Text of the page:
Evergreen Watson proves age is no barrier once more

After going so close at The Open, former winner shares spotlight with fellow veteran Couples and with Tiger who shone on his return
Click to follow
The Independent Online

Just as Tiger Woods was shrugging off five months of rust and ridicule to record an opening sub-70 for the first time in the Masters here yesterday, so two evergreen champions were proving that some sporting reputations can last a lifetime. Fred Couples and Tom Watson might have 110 years between them – but they also have the first two spots on the Augusta leaderboard.

Their age-defying feats threatened to knock the returning Woods out of the headlines. But only threatened. The returning world No 1 rightly returned to the back page after filling the front pages for too long. His 68 was an extraordinary comeback, bettering his previous best first round here by two strokes. The length of his absence was one hurdle to clear, the intense pressure represented so many more. With three bogeys and a missed five-footer for birdie on the last it could have been anything. It still could. And that's why this is setting up as one of the finest tournaments in golfing history.

A light aircraft trailing a crude banner only emphasised the spotlight he was under. But he strode on through it and did so in a fashion we had never seen before. A fresh Tiger start began with a fresh Tiger mark and a fresh Tiger attitude. He tipped his hat more often than a vaudeville dancer, said thank you more often than a grateful busker. Woods has never interacted so readily with the crowd and, in truth, has never seemed to have had so much fun.

Purely in a golfing sense, however, Couples and Watson deserved the widest smiles. The former is at the top of the leaderboard following a 66 which was the lowest first round ever posted by a player aged 50 or over in the Masters. Watson is in second, in a big-named grouping one behind on five-under. With the 52-year-old Sandy Lyle on three-under this was such a memorable day for the Seniors Tour. Perhaps the Masters should give the green jacket a blue rinse.

Couples has won the last three Champions Tour events he has played. Not too shabby seeing as he has only played four. Who was the player who denied him first up? Tom Watson. Apparently the veterans are intent on slugging it out in a bigger arena. Couples was fastest on the draw yesterday, the 1992 Masters winner notching up seven birdies. His swing is as rhythmic as it ever was, his style just as languid. If his back holds up there is no reason why he cannot become the game's oldest champion. Except there is a player with an even richer pedigree in pursuit.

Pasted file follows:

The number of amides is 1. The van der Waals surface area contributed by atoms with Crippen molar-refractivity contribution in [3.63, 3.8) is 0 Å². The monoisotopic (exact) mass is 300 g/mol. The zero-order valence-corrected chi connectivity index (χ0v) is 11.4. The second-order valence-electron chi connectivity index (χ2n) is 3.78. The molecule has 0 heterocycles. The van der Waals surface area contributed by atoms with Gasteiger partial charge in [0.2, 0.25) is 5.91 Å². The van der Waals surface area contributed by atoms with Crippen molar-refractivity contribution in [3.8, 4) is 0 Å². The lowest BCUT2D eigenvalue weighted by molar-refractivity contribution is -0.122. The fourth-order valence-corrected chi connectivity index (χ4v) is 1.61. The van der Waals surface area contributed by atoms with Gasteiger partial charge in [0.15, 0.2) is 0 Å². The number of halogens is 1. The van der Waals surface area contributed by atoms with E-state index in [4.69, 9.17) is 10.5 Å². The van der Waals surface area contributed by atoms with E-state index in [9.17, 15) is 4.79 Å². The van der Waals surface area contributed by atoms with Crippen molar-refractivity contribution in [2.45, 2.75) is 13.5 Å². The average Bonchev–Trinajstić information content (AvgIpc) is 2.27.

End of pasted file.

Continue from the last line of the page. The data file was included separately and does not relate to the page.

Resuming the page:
Watson, now 60 years old, came within one firm bounce of achieving the impossible at last year's Open and here he has already conquered the implausible. A five-under 67 put the oldest player in the 96-man field alongside Lee Westwood, Phil Mickelson, Y E Yang and K J Choi. His personal records dropped as quickly as the patrons' jaws.

This was his best score in 20 years at Augusta and his best opening round in his 35 years at Augusta. But perhaps the most remarkable of a veritable tower of statistics is the disparity between Watson's last two rounds here. On Friday last year he shot a humiliating 83. Here we had witnessed a 16-stroke swing.

Yet the startling transformation was as well expressed in his words as his numbers. After his agonising play-off defeat at Turnberry nine months ago, the Masters winner from 29 years ago cast a little doubt whether he would even travel to Georgia. "I don't like to go to Augusta any more because I feel like I'm a ceremonial golfer there," he had said. "I can't play that course any more unless I'm absolutely perfect."